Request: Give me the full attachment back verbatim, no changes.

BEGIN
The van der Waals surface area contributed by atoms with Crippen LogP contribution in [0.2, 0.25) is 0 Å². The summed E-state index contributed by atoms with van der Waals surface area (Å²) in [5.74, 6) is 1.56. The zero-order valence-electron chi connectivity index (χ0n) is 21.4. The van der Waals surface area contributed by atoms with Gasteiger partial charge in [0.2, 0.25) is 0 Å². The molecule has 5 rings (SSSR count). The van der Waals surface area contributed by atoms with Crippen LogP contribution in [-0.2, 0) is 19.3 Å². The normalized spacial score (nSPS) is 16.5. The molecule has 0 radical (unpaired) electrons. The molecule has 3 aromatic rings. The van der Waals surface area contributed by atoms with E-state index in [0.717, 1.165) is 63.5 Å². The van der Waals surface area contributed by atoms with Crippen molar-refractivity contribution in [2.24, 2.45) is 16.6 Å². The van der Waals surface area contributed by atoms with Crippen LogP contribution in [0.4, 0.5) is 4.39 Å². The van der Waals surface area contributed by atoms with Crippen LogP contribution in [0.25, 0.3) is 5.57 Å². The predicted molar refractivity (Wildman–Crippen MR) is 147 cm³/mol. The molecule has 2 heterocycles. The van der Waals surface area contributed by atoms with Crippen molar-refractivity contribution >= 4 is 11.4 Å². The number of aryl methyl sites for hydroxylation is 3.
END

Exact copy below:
The van der Waals surface area contributed by atoms with Crippen LogP contribution in [0.2, 0.25) is 0 Å². The summed E-state index contributed by atoms with van der Waals surface area (Å²) in [5.74, 6) is 1.56. The zero-order valence-electron chi connectivity index (χ0n) is 21.4. The van der Waals surface area contributed by atoms with Gasteiger partial charge in [0.2, 0.25) is 0 Å². The molecule has 5 rings (SSSR count). The van der Waals surface area contributed by atoms with Crippen LogP contribution in [-0.2, 0) is 19.3 Å². The normalized spacial score (nSPS) is 16.5. The molecule has 0 radical (unpaired) electrons. The molecule has 3 aromatic rings. The van der Waals surface area contributed by atoms with E-state index in [0.717, 1.165) is 63.5 Å². The van der Waals surface area contributed by atoms with Crippen molar-refractivity contribution in [2.24, 2.45) is 16.6 Å². The van der Waals surface area contributed by atoms with Crippen LogP contribution in [0.4, 0.5) is 4.39 Å². The van der Waals surface area contributed by atoms with Crippen LogP contribution in [0.25, 0.3) is 5.57 Å². The predicted molar refractivity (Wildman–Crippen MR) is 147 cm³/mol. The molecule has 2 heterocycles. The van der Waals surface area contributed by atoms with Crippen molar-refractivity contribution >= 4 is 11.4 Å². The number of aryl methyl sites for hydroxylation is 3.